Dr. Martha Heineman Pieper presented a new understanding of what goes wrong when choices are unfree, namely that an unrecognized addiction to unhappiness lies behind many of the large and small decisions individuals experience as freely chosen. She suggested ways in which parents, therapists, teachers, and individuals can enhance their ability to help others as well as themselves develop the capacity to make good choices that are not in the service of hidden agendas. Dr. Pieper framed her understanding in the broader context of selected philosophical and psychological views of freedom of choice while illuminating some limitations of these views.

Saturday April 13, 2019, 3-5 pm


Martha Heineman Pieper, Ph.D.
Martha Heineman Pieper, Ph.D., is an author and psychotherapist who works with children and parents, and serves as a consultant to agencies and other mental health professionals. She authored two best-selling, award winning children's books, Mommy, Daddy, I Had a Bad Dream! and Jilly's Terrible Temper Tantrums: And How She Outgrew Them. And she co-authored with the late William J. Pieper, M.D., the best-selling parenting book, Smart Love: The Comprehensive Guide to Understanding, Regulating, and Enjoying Your Child; the popular adult self-help book, Addicted to Unhappiness: Free Yourself from Moods and Behaviors that Undermine Relationships, Work, and the Life You Want; and Intrapsychic Humanism: An Introduction to a Comprehensive Psychology and Philosophy of Mind.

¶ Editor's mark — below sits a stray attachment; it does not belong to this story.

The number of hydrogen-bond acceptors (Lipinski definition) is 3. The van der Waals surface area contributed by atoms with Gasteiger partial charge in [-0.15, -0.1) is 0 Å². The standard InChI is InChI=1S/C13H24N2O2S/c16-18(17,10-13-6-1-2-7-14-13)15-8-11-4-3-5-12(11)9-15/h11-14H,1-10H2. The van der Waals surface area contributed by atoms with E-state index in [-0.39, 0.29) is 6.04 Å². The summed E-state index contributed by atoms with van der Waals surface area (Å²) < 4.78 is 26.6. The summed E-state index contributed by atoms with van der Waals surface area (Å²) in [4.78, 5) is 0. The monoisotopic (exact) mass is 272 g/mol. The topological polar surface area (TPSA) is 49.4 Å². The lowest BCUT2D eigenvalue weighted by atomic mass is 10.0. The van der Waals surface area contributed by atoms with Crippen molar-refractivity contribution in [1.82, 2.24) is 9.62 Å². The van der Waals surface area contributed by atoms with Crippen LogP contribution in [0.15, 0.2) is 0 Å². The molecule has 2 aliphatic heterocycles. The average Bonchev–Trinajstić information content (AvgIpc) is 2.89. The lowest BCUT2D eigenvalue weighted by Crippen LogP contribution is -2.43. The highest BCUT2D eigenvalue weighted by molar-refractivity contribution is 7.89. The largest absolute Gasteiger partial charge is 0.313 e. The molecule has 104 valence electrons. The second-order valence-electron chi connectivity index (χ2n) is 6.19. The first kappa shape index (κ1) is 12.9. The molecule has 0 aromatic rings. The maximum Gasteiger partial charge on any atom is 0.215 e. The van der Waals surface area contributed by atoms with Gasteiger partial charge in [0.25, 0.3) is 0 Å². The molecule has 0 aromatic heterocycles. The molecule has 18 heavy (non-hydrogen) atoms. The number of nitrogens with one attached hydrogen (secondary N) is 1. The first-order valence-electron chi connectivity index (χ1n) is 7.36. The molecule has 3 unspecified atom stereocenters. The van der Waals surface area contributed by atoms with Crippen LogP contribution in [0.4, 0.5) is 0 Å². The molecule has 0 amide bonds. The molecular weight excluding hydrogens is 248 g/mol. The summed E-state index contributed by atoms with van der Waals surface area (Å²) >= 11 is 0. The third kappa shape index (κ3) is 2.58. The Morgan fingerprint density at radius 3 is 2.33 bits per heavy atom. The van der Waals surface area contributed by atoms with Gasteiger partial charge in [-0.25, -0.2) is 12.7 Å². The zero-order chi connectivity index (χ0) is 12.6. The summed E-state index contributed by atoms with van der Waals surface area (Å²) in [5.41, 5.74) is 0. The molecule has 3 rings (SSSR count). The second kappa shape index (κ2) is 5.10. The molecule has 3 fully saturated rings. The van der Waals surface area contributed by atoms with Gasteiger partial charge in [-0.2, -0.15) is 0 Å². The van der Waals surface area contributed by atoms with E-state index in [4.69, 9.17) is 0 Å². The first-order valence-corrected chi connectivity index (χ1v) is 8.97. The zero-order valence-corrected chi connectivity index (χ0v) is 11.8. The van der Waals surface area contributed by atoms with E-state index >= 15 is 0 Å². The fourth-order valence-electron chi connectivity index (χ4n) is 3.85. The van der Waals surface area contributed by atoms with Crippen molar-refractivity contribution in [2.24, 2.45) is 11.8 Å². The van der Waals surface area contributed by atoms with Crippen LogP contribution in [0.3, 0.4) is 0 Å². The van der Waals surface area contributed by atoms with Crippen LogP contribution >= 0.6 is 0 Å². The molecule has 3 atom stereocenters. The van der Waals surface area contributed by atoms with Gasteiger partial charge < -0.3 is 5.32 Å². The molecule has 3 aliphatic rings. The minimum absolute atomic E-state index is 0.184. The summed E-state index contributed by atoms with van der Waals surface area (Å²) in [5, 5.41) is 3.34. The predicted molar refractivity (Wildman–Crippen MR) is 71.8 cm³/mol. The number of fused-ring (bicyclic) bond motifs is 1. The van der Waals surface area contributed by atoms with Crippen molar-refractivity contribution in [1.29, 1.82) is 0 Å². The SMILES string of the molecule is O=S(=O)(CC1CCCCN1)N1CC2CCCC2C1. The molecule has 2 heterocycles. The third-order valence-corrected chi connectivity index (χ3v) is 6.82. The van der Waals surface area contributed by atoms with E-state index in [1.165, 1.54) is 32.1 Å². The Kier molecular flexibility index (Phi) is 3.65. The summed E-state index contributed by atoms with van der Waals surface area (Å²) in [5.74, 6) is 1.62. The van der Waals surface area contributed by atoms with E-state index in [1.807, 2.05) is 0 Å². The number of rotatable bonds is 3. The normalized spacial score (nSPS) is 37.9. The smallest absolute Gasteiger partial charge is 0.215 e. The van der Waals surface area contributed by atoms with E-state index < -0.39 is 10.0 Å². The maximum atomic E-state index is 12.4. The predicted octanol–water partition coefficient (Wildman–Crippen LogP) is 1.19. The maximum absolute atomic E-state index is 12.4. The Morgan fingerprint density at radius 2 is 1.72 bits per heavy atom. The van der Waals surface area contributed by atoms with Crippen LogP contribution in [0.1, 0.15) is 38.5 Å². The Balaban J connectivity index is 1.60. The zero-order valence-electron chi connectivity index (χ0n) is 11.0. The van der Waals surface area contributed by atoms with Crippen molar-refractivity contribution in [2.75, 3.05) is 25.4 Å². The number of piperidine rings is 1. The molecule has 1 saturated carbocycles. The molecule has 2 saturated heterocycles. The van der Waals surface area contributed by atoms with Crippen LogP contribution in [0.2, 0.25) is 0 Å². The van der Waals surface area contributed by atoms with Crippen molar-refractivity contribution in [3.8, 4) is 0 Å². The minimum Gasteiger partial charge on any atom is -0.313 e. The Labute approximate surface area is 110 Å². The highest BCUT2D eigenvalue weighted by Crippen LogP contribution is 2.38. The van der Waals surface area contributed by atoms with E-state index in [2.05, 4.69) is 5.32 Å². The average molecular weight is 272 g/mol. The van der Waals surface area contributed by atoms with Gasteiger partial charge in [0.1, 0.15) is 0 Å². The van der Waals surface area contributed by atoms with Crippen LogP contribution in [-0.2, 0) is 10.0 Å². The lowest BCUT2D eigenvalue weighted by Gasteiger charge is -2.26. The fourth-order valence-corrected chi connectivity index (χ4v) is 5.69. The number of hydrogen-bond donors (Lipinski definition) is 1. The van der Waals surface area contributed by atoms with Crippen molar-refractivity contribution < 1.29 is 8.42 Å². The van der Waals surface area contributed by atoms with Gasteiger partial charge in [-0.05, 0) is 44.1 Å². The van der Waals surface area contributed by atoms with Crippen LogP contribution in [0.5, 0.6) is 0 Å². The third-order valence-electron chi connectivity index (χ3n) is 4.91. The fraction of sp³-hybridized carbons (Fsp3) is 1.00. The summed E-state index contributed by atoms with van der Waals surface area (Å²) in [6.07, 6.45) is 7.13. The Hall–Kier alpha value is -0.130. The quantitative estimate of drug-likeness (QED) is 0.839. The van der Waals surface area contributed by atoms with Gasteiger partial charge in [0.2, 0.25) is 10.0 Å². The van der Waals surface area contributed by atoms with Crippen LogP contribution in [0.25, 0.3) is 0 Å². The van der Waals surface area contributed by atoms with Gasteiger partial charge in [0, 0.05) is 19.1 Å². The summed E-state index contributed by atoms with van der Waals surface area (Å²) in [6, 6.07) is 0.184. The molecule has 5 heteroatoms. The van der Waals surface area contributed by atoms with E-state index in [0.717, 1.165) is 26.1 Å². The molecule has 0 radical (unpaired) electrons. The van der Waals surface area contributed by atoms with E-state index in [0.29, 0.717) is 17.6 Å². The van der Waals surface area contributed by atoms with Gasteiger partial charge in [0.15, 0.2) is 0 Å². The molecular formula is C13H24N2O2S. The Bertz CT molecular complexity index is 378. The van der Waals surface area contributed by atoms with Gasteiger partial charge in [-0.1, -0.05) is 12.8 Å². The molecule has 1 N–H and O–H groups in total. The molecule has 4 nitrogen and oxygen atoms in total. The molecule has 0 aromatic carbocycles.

Co-Sponsored by the Women's Issues Section of the Illinois Psychological Association

“In the Cultural Awakening of the #MeToo Movement, How Can Psychotherapists Help?”
“Using the Therapeutic Relationship to Build Her Inner Strength, Resistance to Mistreatment, and Pursuit of Mutually Caring Relationships”

Carla Beatrici, Psy.D., Marian Sharkey, Ph.D., Tamara Garrity, Psy.D., and Michael Zakalik, Psy.D.

Experienced psychotherapists discussed the impact negative gender related messages can have on female teens and adults. Using clinical material from teen and adult cases, the presenters described how the therapeutic relationship can strengthen and stabilize genuine, internalized self-worth, constructive self-caretaking, and pursuit of mutually caring interpersonal relationships. The presenters included how to help female teens and women within the therapeutic relationship develop their own minds, take themselves seriously, care for themselves while also caring for others, use their voices to share losses and mistreatment in relationships, stand up for themselves, and turn away from relationships that are harmful to them. They addressed how male therapists can think about their roles, and how to help parents provide accurate caregiving responses that foster genuine self-worth. There was plenty of time for questions and discussion with audience participants.

June 22, 2019, 3-5 pm | Loyola University, Lewis Tower, Beane Hall, 13th Floor, 111 E. Pearson

Photos from the event:


Carla M. Beatrici, Psy.D.
Dr. Carla Beatrici is a Clinical Psychologist with over 25 years of clinical experience with a specialization in child and adolescent mental health. Dr. Beatrici is the Director of Clinical Services of Smart Love Family Services. Dr. Beatrici is an adjunct Clinical Assistant Professor at Loyola Medical Center.